The Starbucks-ification of coworking

In late 2015, I landed in Manhattan to grow a health tech startup, and also time-traveled a few years into the future of coworking.

Until I entered a building on one edge of Bryant Park near 40th and 6th, I had thought of coworking spaces as entities run by local proprietors — often by a local founder who wanted to create a small business or had a community-driven motive other than profit.

WeWork was big, corporate, fancy — and definitely driven by profit.

As I would learn, WeWork was taking the hyper-growth path in scaling up coworking — raising hundreds of millions in venture capital, signing extremely long leases, renovating hundreds of floors and bending them into its hipster aesthetic, hooking up all-you-can-drink coffee machines and beer kegs.

The tech + business + startup bull market of the 2010s was driven by the WeWork aesthetic — literally and in spirit.

By the 2010s, many younger growth companies had decidedly left behind the suburban office parks and were building out hip, trendy offices in the middle of cities.

Working at WeWork was fun.

And the people around the water cooler and the beer keg weren't your dumb coworkers or annoying boss. They were myriad other people doing interesting things — podcasters, clothing brand manufacturers, robotics companies, online magazines, people trying to produce Broadway musicals, marketing agencies, etc.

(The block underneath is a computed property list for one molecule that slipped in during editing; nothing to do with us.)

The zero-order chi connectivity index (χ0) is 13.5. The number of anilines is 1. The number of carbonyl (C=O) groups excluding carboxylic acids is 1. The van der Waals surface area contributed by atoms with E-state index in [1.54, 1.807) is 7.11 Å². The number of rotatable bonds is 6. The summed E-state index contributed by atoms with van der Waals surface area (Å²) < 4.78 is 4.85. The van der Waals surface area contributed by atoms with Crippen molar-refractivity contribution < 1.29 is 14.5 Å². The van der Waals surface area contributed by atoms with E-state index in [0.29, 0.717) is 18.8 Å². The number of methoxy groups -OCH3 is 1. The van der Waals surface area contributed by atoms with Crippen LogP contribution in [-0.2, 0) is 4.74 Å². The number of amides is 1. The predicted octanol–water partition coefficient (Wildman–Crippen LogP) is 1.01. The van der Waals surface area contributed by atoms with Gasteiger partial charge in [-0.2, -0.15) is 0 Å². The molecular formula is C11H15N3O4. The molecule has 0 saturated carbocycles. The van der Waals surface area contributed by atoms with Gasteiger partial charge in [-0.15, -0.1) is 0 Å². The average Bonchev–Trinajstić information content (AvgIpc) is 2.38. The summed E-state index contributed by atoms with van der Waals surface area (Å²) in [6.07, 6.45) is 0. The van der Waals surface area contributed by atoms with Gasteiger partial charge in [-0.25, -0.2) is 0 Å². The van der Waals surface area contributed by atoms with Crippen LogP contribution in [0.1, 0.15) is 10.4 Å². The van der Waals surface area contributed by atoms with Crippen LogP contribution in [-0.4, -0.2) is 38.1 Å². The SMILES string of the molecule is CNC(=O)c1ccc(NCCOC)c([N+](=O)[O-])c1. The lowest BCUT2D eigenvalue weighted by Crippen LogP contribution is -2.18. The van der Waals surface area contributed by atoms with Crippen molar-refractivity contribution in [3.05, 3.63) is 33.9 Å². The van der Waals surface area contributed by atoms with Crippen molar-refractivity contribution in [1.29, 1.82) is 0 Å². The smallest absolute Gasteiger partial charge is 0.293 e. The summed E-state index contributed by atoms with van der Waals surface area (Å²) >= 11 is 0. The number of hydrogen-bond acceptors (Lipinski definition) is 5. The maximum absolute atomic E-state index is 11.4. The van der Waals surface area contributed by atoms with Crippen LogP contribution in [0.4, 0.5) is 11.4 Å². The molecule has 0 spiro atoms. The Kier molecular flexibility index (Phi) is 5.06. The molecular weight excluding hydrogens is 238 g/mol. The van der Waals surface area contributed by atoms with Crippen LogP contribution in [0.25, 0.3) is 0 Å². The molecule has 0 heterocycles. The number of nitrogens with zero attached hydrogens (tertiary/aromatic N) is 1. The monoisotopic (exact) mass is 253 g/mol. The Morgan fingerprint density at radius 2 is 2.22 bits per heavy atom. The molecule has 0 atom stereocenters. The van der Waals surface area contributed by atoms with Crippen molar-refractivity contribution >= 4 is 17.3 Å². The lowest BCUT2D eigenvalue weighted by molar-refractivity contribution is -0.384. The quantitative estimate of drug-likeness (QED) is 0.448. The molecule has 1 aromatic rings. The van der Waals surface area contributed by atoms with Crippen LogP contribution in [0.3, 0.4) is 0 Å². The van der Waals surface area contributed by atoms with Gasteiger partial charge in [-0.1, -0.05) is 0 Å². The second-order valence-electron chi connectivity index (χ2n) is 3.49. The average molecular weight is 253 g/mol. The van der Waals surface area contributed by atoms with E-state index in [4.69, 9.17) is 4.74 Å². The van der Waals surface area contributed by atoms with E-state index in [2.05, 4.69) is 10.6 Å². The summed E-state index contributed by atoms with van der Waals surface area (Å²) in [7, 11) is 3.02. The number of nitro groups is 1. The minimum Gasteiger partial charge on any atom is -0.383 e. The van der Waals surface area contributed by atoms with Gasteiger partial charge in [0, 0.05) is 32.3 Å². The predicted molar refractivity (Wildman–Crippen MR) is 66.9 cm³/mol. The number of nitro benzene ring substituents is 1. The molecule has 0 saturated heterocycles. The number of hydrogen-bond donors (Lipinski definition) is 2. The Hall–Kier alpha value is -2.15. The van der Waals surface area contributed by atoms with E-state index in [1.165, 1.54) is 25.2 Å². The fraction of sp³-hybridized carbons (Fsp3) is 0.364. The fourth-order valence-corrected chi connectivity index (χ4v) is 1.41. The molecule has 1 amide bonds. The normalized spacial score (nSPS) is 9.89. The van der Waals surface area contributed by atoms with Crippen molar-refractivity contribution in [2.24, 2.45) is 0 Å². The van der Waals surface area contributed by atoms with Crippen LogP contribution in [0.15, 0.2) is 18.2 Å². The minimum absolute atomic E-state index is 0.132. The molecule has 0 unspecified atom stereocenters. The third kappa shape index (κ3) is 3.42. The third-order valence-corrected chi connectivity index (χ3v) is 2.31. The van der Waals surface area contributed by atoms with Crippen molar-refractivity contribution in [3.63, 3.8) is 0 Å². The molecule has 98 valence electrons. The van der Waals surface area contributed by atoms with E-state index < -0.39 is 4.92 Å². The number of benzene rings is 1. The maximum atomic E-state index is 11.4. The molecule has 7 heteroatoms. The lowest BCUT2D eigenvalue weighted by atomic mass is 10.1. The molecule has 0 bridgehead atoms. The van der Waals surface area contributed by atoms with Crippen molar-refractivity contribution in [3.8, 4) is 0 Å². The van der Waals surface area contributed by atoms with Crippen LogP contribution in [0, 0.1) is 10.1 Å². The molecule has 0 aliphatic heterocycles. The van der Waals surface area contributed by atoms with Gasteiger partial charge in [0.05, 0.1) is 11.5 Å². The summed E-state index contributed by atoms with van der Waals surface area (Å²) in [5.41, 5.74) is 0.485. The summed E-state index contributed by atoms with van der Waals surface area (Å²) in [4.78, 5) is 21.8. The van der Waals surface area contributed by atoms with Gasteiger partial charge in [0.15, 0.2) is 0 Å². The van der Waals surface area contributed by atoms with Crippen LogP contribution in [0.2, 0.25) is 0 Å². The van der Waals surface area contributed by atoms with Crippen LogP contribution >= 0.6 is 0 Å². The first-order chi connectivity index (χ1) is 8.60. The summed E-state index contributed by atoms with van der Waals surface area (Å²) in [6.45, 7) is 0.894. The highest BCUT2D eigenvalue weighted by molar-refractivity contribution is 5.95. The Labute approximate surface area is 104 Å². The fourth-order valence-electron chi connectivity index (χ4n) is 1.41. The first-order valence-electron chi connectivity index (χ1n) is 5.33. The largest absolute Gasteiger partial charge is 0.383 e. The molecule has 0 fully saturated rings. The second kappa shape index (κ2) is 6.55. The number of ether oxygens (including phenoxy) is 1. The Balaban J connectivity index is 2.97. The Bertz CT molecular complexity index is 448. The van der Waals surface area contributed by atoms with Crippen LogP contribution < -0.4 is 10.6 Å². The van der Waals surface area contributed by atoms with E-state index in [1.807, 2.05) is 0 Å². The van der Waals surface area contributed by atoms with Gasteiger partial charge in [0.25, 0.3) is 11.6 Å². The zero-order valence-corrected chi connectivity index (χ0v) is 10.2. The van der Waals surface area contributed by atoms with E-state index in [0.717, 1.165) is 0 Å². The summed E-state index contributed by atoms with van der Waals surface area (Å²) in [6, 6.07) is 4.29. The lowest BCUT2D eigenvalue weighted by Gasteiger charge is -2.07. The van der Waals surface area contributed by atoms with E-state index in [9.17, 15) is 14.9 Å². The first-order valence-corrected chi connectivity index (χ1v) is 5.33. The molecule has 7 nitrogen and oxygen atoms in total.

Fundamentally, the WeWork decade was a transitional aberration where work was still done at a centralized office. Commercial real estate loved WeWork and the focus on high-value square footage it provided—it was still just high-occupancy traditional office space, not a revolutionary technological idea—even with the fun coat of paint on everything.

Commercial real estate stakeholders don't love the "work from anywhere" movement so much.

The waves of gentrification in the decade-before-covid included this massive influx of people working in glass boxes.

WeWork's business model was tenuous. The messianic CEO got fired by the board. An IPO at $40 billion stalled, was postponed, and eventually moved forward at a much lower valuation with new management.